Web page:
“We are encouraged by the enthusiasm and interest in our gondola and luge operation, and look forward to on-going discussions."
The cable car attraction would add to the work Swansea Council and Swansea University are continuing to do to breathe new life into the historic Hafod Morfa Copperworks site.
With support from the Welsh Government, Cadw and European funds, progress on site has included clearing vegetation, stabilising buildings at risk, improving access for visitors, community archaeology fieldwork, new pathways, an audio-visual trail and new information panels.
Nov 29, 2017 - When Casey Aranui went looking for work experience for her EIT trades training programme, she was knocked back by a dozen builders. The reasons she was given, she says, were about gender, but the determined 32-year-old wasn’t about to be deterred and her perseverance has paid off.
Graham Scarfe Builder Ltd offered Casey the opportunity she was looking for, and now, working full-time for the company, she is on track to securing a carpentry apprenticeship.
EIT tutor Tom Hay says Casey wasn’t the norm for a Level 3 New Zealand Certificate in Construction Trade Skills (Carpentry) student, the norm being “a young fellow just out of high school”. However, she was one of four women on the programme – which has intakes in February and July – and Tom says the local building industry needs more female role models like her.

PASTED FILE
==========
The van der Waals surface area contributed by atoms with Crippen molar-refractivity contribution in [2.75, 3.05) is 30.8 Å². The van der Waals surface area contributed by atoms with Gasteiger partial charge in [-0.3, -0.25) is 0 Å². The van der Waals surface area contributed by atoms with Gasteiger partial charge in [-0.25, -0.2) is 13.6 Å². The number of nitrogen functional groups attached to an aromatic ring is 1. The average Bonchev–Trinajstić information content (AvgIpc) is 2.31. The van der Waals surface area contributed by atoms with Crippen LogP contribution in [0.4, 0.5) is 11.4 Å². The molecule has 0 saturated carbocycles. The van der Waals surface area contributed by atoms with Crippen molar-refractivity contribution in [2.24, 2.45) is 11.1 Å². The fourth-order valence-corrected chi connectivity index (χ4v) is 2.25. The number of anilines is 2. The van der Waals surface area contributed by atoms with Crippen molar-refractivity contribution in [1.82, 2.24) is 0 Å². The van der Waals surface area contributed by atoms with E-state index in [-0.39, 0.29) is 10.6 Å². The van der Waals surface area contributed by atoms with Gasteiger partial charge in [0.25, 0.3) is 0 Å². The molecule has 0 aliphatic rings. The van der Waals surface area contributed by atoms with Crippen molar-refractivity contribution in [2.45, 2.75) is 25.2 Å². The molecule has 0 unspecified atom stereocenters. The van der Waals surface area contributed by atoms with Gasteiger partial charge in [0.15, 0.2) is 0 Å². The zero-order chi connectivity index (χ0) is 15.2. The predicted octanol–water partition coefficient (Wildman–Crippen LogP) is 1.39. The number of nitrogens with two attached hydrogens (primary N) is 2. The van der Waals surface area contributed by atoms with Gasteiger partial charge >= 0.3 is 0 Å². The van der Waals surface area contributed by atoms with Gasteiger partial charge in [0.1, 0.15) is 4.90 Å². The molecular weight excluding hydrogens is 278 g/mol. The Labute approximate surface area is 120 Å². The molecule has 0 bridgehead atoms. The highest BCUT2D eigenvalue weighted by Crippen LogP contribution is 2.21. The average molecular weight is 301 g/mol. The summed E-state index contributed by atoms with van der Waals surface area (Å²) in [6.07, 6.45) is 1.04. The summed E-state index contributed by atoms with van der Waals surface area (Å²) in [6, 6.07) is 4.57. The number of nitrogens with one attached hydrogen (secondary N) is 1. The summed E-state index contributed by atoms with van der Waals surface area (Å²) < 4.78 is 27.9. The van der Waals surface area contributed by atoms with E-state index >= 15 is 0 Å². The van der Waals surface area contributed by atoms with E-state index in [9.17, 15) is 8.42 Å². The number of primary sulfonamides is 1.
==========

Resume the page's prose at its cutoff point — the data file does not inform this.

Living in Taradale, Casey and husband Reese have four children aged between two to seven. The Ngāti Kahungunu couple have a plan for getting ahead and it was with that in mind that they both enrolled at EIT.Reese recently completed the first year of the Level 6 Diploma in Architectural Technology and once he gains his qualification he wants to work at a job that will allow him to give back to his community.
Managing the demands of family life, Casey notched up a good attendance record at EIT. And while on work experience she tackled some hard physical jobs including jack-hammering out concrete. “She’s really determined,” Tom says and Graham Scarfe, whose family company employs 25 staff, agrees. “She’s going to be a top apprentice,” Graham enthuses. “She has got a hard road to achieve that and she’s going to do it.”
Like Casey, he’s picked up on outdated attitudes towards women working on construction sites and says there’s no need for it – from builders or from clients.
While Casey found that mind-set disheartening, she says she had no option other than to succeed. “We have four kids at home and a mortgage, bailing wasn’t an option.”
Like Reese, Casey likes to give back to the community. With Tom’s guidance and using offcuts from the trades programme, she and a friend recently built a rabbit hutch for the kōhanga reo on Waiohiki marae. Outside of work, she enjoys time with whānau and keeps active with boxing, cycling, Iron Māori and waka ama.